Pressure testing: This test is done to measure the pressure inside the backflow preventer. It helps to identify any potential leaks.

What Happens if My Backflow Preventer Fails?

If your backflow preventer fails, it could allow contaminated water to flow back into your home or business. This is what is known as backflow: when water flows backward into your clean water supply.

Back Siphonage

Back siphonage is a type of backflow that can occur when there is a drop in water pressure. This can happen for a variety of reasons, including a broken water main or a power outage. When this happens, water can flow backward into your home or business through the pipes.

Back Pressure

Back pressure is another type of backflow that can occur when there is an increase in water pressure. This can happen for a variety of reasons, including a blocked sewer pipe.

What Are The Signs of Backflow?

The signs of backflow can vary depending on the type of contamination. However, some common symptoms include:

  • Foul-smelling water
  • Water that tastes bad
  • Unusual colors or textures in the water

If you notice any of these signs, it’s important to contact a professional backflow testing company right away. They’ll be able to conduct a test to determine if there is a problem with your backflow preventer.

How to Prevent Backflow

The best way to prevent backflow is to have a well-installed and maintained backflow-preventer device. It is important to have your backflow preventer device inspected regularly to make sure it is working as it should.

Most experts recommend having an inspection at least once per year. Some jurisdictions may require more frequent inspections, so be sure to check with your local authorities to see if there are any specific requirements in your area.

Backflow Preventer Inspection Requirements

Here’s what to expect from a backflow preventer inspection.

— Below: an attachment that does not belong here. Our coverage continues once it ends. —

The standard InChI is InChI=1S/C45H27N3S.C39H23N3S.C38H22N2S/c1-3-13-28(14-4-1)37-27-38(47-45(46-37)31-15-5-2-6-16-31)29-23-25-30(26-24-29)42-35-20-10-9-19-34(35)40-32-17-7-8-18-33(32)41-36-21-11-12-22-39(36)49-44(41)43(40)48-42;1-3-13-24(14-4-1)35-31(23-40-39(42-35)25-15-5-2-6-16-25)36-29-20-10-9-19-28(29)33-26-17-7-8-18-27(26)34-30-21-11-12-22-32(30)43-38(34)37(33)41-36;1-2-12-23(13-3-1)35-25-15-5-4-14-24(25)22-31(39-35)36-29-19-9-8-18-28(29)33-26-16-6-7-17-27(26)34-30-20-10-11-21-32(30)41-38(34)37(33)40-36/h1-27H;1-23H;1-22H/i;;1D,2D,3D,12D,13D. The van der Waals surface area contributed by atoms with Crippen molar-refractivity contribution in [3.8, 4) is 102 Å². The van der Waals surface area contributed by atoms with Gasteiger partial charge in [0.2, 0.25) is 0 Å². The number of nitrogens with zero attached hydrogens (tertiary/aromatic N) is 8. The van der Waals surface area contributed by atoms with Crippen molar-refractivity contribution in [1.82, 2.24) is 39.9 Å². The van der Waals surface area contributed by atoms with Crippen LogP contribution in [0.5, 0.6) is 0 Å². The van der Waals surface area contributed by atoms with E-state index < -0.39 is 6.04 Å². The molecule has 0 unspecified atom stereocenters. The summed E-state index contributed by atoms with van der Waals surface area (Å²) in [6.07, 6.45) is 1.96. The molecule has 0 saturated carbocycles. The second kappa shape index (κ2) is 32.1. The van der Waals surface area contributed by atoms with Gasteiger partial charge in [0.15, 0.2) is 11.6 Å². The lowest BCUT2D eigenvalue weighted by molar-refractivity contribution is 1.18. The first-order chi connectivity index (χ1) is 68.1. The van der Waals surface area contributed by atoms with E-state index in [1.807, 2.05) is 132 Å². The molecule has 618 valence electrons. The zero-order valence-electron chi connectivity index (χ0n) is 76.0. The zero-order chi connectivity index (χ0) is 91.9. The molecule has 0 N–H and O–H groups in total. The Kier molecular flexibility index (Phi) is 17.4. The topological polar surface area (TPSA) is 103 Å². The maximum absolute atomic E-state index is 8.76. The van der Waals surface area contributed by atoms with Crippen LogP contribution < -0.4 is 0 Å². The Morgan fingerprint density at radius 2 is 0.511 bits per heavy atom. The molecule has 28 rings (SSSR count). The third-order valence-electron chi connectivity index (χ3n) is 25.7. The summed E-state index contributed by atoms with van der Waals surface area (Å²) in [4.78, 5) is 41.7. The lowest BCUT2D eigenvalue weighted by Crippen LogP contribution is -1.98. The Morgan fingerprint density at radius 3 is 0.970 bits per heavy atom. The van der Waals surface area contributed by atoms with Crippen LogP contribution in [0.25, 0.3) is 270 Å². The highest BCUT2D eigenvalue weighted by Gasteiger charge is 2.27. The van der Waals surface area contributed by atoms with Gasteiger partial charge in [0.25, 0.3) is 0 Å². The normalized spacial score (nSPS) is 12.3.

First, the device must be accessible for inspection, testing, and servicing. The inspector must be able to safely and easily get to the device for the inspection.

The inspector must be able to identify all parts of the device. This includes the inlet and outlet connections, the relief valve, and the strainer.

The inspector must be able to operate all parts of the device. This includes opening and closing the device, as well as opening and closing the relief valve.

The inspector must be able to measure the pressure inside the device. They must be able to identify any leaks in the device and any corrosion or damage to the device.

The inspector must be able to identify any potential problems with the way the device is installed.

Your device should be tested when:

  • First installed
  • Annually
  • When relocated, repaired, or replaced
  • When there are changes to the water system
  • If there is a change in the use of water on the property
  • If there are any signs that the device is not working as it should

Find Plumbers Near You

Backflow preventers are important pieces of equipment that help to keep your water supply clean and free of contamination. They should be inspected routinely to ensure that they are functioning as they should. 

In the Metro Detroit area, the experts at Water Works Plumbing are here to help with all of your backflow preventer inspection, testing, and plumbing maintenance needs. Contact us today to make an appointment.